Review: In the Garden of Iden by Kage Baker

Filed in 5 Stars , Draconismoi , featured , guest review , Kage Baker Posted on March 13, 2012 @ 12:00 pm 4 comments

Format Read: Paperback
Number of Pages: 294
Release Date: 1997; Rereleased 2005
Publisher: Avon; Tor
Series: The Company #1
Formats Available: Hardback, Trade, Mass Market, Ebook, Audio
Purchasing Info: GoodreadsBookDepository Powells–  Amazon – 

Book Blurb:

In the 24th century, the Company preserves works of art and extinct forms of life (for profit of course). It recruits orphans from the past, renders them all but immortal, and trains them to serve the Company, Dr. Zeus. One of these is Mendoza the botanist. She is sent to Elizabethan England to collect samples from the garden of Sir Walter Iden.

But while there, she meets Nicholas Harpole, with whom she falls in love. And that love sounds great bells of change that will echo down the centuries, and through the succeeding novels of The Company.

My Thoughts:
I just went on a crappy-book binge. I am highly suspicious of new books right now. They are enticing me with their gorgeous covers and cryptic blurbs, but I know the truth. They are just pretending. Once I get to know them, they’ll be full of homophobic and/or misogynist drivel buried under hundreds of pages of ridiculous contrived dialogue. (Dear Authors: Speak character dialogue in public. If people run away, refer you to psychiatric services, or require emergency medical assistance because they just can’t stop laughing at you, it could be a sign that NO ONE TALKS LIKE THAT. Adjust accordingly.)

I need to immerse myself in awesome before I can pull my TBR pile out from under the dirty laundry.

Alternately, I could wash those sheets…

Nope, it’s a re-read night.

I bought In the Garden of Iden at The Other Change of Hobbit in 2007. I went back two days later and bought the next three books in the series, plus a short story collection and a standalone novel I was assured could be read out of order. I was in school at the time and had to walk 90 minutes each way to the store because I couldn’t afford the bloody transit fare if I wanted those books. And I WANTED the books. Let this review serve as a warning: Kage Baker is addictive.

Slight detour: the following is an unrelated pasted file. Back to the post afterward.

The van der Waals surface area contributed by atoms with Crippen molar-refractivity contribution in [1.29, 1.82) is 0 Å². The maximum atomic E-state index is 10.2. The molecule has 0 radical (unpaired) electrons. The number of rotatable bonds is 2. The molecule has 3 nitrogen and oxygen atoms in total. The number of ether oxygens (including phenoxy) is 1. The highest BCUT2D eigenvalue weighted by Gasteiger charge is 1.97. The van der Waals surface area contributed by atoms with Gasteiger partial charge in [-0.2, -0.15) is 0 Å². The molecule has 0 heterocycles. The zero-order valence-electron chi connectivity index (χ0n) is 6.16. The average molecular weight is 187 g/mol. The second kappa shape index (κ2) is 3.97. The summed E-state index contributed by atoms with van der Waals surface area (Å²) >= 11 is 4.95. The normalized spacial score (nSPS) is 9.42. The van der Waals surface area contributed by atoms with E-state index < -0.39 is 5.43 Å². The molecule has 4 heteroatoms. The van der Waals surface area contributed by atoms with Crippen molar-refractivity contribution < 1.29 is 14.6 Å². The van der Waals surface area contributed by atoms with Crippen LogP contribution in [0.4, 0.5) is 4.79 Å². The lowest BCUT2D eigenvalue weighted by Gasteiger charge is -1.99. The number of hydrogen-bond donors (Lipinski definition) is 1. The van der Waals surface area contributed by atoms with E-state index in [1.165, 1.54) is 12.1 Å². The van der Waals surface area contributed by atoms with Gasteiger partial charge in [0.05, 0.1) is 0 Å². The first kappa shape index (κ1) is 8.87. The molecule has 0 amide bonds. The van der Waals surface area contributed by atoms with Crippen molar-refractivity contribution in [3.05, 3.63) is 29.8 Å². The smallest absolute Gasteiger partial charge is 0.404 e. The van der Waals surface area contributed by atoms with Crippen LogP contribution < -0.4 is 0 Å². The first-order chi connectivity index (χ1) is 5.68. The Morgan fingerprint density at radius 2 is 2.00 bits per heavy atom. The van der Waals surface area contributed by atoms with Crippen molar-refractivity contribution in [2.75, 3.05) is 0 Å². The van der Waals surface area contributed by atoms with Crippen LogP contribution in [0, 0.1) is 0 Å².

The basic premise of the series is science fiction. An Evil Corporation from the future (Seriously? Dr. Zeus? God-complexes aren’t even remotely ominous. Nope.) discovers both time travel and how to create near-immortal cyborgs. The downside to the latter is that it only works on children. Modern/future societal mores frown upon conducting scientific experiments on minors. Thankfully, the former provides an extremely handy way around that ethical inconvenience. They didn’t have Children’s Protective Services in the Roman Empire or Middle Ages. Awesome!

Now we can create an indebted workforce to help us mine profits from the past. Why try to change history? Things would get Timey-Wimey*. But using our future knowledge of past events to conveniently covertly preserve works of art, science and industry right before a catastrophic event? Well, that’s just bloody genius!

And that right there is pretty much the extent of the science fiction in this story. It is an excellent beginners-scifi novel. The premise is science fiction, but the story is historical fiction, with a dash of intrigue and espionage. And the characters are a hodgepodge of delightful, snarky, elitists – just as you’d expect from near-immortals socialized from infancy to do The Company’s work, who already know absolutely everything that is going to happen. Ever. (Well, up until 2355. Nobody knows what happens after that. Do you smell a series-long, over-arching mystery? Yes, you do.)

This book begins in the dungeons of the Spanish Inquisition, where we meet 5-year-old Mendoza right before she is saved from certain death by Agents of The Company. Mendoza absolutely makes this story for me. Here is an excerpt describing her first interaction with The Company:

There were two ladies on the ship, the beautiful señora and a little woman with red skin, also beautiful. She wore a pendant with a feathered serpent on it. She went and talked soothingly to the little Mixtec in (I assume) Mixtec talk. He calmed down. Afterward she and the señora leaned back on a cabinet and talked wearily, in yet some other language. They sipped something from white cups. Then the señora crunched hers in one hand and flung it into a bin. She came toward me, turning on her smile again.

“How are we doing, uh, Mendoza?”

“Fine.” I looked up at her. “Have you got any food?”

“Yes, we’ll be serving lovely food in just a few minutes. Are you bored?”

Not me, no, I’d been waiting for the ship to fall out of the sky and kill us all. I shook my head, and she said: “Would you like me to tell you a story?”

“Yes,” I said. So she settled into the cushions beside me and began:

“Once, long ago, when the world was very new, there was a queen and a wicked old king. This king’s name was Time. Now, he had heard a prophecy that his children would be greater than he was. Do you know what a prophecy is?”

Of course I did. I nodded.
“And he didn’t want this prophecy to come true, because he was very wicked and jealous. So, King Time did something very terrible. Do you know what he did?”

I could guess.